Very little remains of the ancient city today, unfortunately. Myrina was built upon two hills known as Kato and Epano. The city’s acropolis occupied the latter. Sections of the polygonal defense walls were excavated and may- be seen on Epano, the larger of the two hills. Nearby these wall sections Is part of a Byzantine wall. Nothing remains on the summits of the two hills, however. You can see parts of the ancient quay at the landing stage to the east of Kato hill with several ancient mooring blocks jutting out into the watf. The hollowed-out section in the side of Epano hill, on the west, is likely to have been the site of a theater, though nothing is left of it today.
At a distance from Epano hill are two other hills to the northeast, On the farther of these two is found the Into? Tomb, a rock-cut vault with ten vaulted niches coming off from the main chamber. Others of this sort of chamber tomb may be found nearby. The main burial ground’or necropofis of Myrlna, however, was found between the slopes of Epano and the first hill’to the north-east. These tombs and graves are by far the most Important of the city’s remains. Some five thousand of them were uncovered by a French expedition in 1880-83: Most of the artifacts were carted off to the Louvre, unfortunately, but the Istanbul Archaeological Museum maintains a fine collection of Myrinas relics.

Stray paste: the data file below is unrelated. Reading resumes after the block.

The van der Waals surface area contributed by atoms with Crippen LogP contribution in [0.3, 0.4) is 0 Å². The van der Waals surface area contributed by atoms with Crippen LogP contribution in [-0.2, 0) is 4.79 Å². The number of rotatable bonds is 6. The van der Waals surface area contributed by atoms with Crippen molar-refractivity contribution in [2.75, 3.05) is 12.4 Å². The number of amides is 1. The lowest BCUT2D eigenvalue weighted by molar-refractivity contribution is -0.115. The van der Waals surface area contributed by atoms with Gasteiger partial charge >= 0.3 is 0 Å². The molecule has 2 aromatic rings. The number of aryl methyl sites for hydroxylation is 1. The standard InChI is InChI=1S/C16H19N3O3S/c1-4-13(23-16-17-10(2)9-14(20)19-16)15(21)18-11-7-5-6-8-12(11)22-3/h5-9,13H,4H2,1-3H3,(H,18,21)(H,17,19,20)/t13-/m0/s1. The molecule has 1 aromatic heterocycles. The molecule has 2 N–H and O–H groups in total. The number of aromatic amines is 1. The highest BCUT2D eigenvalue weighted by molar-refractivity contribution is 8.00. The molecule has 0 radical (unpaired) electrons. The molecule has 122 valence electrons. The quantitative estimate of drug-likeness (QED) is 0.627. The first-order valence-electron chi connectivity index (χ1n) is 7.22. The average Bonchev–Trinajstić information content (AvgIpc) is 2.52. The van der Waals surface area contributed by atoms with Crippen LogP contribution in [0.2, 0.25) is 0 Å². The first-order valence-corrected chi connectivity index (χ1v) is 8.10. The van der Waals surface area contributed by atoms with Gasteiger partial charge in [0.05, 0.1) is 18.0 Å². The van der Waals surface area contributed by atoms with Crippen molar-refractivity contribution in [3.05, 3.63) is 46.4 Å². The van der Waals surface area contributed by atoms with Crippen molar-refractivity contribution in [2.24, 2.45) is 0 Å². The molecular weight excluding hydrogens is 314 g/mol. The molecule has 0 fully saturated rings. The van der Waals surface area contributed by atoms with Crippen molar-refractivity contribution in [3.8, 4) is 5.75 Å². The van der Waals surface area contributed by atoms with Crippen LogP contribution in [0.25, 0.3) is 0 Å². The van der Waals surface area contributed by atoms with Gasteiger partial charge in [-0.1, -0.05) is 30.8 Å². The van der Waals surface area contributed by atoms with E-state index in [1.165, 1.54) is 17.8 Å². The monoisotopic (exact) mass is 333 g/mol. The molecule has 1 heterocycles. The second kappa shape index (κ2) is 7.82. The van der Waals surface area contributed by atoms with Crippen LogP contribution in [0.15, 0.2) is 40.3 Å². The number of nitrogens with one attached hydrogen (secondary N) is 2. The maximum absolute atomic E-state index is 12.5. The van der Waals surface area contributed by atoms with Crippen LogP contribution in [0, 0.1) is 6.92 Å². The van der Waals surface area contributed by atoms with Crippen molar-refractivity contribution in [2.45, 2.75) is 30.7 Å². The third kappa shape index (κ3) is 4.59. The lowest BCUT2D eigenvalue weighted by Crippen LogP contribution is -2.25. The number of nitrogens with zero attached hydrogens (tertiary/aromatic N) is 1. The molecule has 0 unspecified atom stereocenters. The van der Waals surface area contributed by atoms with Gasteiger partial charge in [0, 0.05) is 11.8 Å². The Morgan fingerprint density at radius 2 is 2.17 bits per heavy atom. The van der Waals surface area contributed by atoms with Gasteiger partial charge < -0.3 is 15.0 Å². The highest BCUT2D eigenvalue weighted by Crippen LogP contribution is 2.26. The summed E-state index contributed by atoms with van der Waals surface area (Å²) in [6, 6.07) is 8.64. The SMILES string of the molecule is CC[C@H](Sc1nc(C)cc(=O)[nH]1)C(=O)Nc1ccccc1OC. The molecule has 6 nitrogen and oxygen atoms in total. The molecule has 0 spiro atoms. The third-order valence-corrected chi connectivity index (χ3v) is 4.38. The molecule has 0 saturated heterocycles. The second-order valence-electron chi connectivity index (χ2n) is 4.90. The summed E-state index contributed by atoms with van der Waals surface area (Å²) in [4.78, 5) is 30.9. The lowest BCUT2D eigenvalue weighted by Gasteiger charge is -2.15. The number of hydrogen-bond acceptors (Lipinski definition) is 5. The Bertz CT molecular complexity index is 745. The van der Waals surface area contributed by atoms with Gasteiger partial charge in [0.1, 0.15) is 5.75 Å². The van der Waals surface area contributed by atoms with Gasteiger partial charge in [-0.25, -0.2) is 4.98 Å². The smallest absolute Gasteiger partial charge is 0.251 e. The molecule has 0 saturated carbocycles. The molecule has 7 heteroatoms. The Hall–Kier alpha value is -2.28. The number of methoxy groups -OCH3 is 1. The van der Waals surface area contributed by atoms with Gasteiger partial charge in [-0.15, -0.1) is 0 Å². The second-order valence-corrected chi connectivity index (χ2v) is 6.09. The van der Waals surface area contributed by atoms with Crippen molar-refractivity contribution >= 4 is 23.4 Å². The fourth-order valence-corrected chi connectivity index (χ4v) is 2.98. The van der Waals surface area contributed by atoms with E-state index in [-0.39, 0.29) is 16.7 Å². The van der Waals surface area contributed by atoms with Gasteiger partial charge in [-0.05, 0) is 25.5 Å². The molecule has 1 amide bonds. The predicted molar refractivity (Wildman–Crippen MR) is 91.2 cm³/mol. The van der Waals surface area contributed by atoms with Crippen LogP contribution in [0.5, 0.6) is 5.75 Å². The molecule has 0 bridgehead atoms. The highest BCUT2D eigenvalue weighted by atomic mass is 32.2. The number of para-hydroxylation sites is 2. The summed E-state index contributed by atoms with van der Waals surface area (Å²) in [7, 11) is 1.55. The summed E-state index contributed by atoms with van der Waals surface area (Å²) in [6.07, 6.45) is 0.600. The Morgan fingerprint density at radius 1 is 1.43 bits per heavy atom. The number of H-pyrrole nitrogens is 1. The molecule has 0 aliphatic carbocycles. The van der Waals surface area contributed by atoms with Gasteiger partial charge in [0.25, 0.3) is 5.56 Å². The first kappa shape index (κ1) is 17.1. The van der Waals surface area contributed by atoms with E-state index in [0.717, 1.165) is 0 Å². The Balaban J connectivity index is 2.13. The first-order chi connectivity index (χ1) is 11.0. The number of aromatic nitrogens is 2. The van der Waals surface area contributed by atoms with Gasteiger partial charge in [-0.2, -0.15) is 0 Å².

Most of the tombs were dated to the last few centuries B.C., the late Hellenistic period, and were sunk down into the rock. Others were placed in layers, superimposed one upon the other. The contents of the graves are of special interest. Practically all the tombs contained coins, common objects such as table ware, lomps, clay flasks, and terracotta figurines. The figurines ore what caused such a stir in the archaeological community. Among the representations were gods and goddesses, especially Aphrodite, Eros, Demeter and Nike, plus figures of animals, men and women. The statues of dieties were undoubtedly buried with the dead for religious purposes; other figurines may have represented loved ones. The plates and flasks were likely included so that the dead would have their utensils handy in the other world. And the coins are reputed to have been for passage fare on the fabled Charon’s Ferry. The coins were primarily Myrinian, and were minted from bronze.